Tuesday, May 17, 2011

Why We Fight Write

Didn't you always hate it when you were little and the new kid in class, and the teacher would make you stand up in front of everyone so that you could tell them about yourself? There are very few ways of sticking that landing; mostly you come across as a raging tool.

I'm a writer. I would like to be an author, and so, with folks like JA Konrath, Amanda Hocking, and Zoe Winters leading by example, I'm trying to use self-publishing to make that happen. I've never submitted more than a short story to a traditional publishing outlet. I have never sought an agent, crafted a synopsis, or written a query letter. Indie or self-publishing is not a last resort for me, it's my first choice.

So just what the hell am I thinking? Don't I know that I'm permanently hamstringing a career before it even gets started? That indie publishing is only for people who aren't good enough to find homes with traditional houses? Aren't I daunted by all that I'm going to have to do?

Here's the thing: I've been writing ever since I learned how to hold a pen. (Even if I do tend to cling to it like a drunken simian.) I've probably logged at least five million words over the past twelve or thirteen years. Two and a half million of those have been since 2006, which was the first year that I started keeping official count. In all of that time and throughout all of those books, I have produced a grand total of two (or a cumulative 130K words) that I could look at six months later and go, "You know, I think that this one just might have some legs." I wasn't ready before, and I knew it. It was only at the beginning of 2011 that I thought I had something worth querying. Then three things happened.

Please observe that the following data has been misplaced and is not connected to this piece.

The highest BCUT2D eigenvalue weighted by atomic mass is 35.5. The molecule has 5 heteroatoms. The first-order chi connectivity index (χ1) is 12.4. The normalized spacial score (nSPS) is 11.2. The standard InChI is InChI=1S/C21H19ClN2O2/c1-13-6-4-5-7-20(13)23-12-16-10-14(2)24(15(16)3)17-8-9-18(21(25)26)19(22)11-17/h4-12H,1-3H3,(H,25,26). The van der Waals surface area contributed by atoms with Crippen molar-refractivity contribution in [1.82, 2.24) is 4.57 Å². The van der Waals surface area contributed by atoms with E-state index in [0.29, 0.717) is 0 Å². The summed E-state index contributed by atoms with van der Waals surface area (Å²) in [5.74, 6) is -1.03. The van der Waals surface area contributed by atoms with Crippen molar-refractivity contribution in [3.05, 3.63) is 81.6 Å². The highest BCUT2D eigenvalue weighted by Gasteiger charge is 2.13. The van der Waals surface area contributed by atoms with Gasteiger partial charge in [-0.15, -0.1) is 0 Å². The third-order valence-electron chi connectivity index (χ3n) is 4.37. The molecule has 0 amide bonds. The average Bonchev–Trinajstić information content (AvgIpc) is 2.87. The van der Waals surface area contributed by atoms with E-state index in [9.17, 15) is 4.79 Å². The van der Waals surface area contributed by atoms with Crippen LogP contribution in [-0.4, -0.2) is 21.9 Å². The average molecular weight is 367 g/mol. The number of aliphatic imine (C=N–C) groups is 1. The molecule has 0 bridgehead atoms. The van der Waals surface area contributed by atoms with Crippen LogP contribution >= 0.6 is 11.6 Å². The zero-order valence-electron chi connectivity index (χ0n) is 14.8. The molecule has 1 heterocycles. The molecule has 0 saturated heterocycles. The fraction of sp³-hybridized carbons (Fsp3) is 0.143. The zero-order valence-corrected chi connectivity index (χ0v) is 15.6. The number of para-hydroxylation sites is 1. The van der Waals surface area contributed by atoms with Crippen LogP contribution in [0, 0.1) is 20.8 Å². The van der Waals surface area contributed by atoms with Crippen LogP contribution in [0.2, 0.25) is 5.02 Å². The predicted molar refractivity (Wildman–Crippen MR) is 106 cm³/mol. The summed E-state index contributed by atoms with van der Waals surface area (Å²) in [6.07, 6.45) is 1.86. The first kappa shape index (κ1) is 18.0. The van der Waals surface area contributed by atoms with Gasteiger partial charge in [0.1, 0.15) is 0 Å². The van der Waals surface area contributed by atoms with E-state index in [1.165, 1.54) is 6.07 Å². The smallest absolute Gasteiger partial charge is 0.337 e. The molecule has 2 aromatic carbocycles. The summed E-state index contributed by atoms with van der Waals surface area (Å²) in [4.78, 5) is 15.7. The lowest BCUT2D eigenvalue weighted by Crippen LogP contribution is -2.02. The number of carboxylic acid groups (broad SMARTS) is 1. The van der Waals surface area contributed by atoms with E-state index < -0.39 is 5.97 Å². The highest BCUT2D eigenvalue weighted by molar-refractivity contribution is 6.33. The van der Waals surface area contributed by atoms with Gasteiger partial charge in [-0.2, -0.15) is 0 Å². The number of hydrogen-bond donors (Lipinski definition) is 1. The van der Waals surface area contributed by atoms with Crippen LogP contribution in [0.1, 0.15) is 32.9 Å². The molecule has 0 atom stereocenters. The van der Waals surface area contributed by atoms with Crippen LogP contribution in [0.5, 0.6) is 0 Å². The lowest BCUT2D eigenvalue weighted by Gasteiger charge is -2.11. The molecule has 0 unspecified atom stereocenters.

First, Amanda Hocking went viral. I will be completely blunt with you: prior to that, I thought very little of e-books, in every sense of the phrase. I had a few saved to my computer from specialty e-publishers, mostly in order to support my friends, but the idea of spending $9.99 on an electronic book that could be blipped away from my hard drive at any time, when I could have a real book in my hot little hands for the same amount or even less seemed ridiculous to me. (I know, I know. A paper book can be just as easily destroyed by physical disaster as an e-book can by a digital one. I'm not saying my thesis had all of its legs under it.) Even as I was having to buy another bookcase for roughly the same amount as a Kindle just so that I would be able to see my dining room table again, I couldn't fathom spending over one hundred bucks for the privilege of reading my own damned books. Discovering just how many books were out there for $2.99—excellent, worthy books—or less was nothing short of revelatory. I didn’t even realize that this market existed.

The second thing that happened was that an acquaintance of mine who has been having near-misses with publishing deals for years was ultimately dropped by her agent. None of the editors that her agent shopped the book to had any complaints about its quality. Their issue was that my acquaintance was writing urban fantasy 1) about a dude, who 2) is funny, and 3) has sex. In short, she's not writing Twilight. There's a joke about the publishing industry which has an accountant innocently asking an editor why don't solely publish the bestsellers, the punchline being that you can't truly tell beforehand which books are going to be bestsellers and which will not.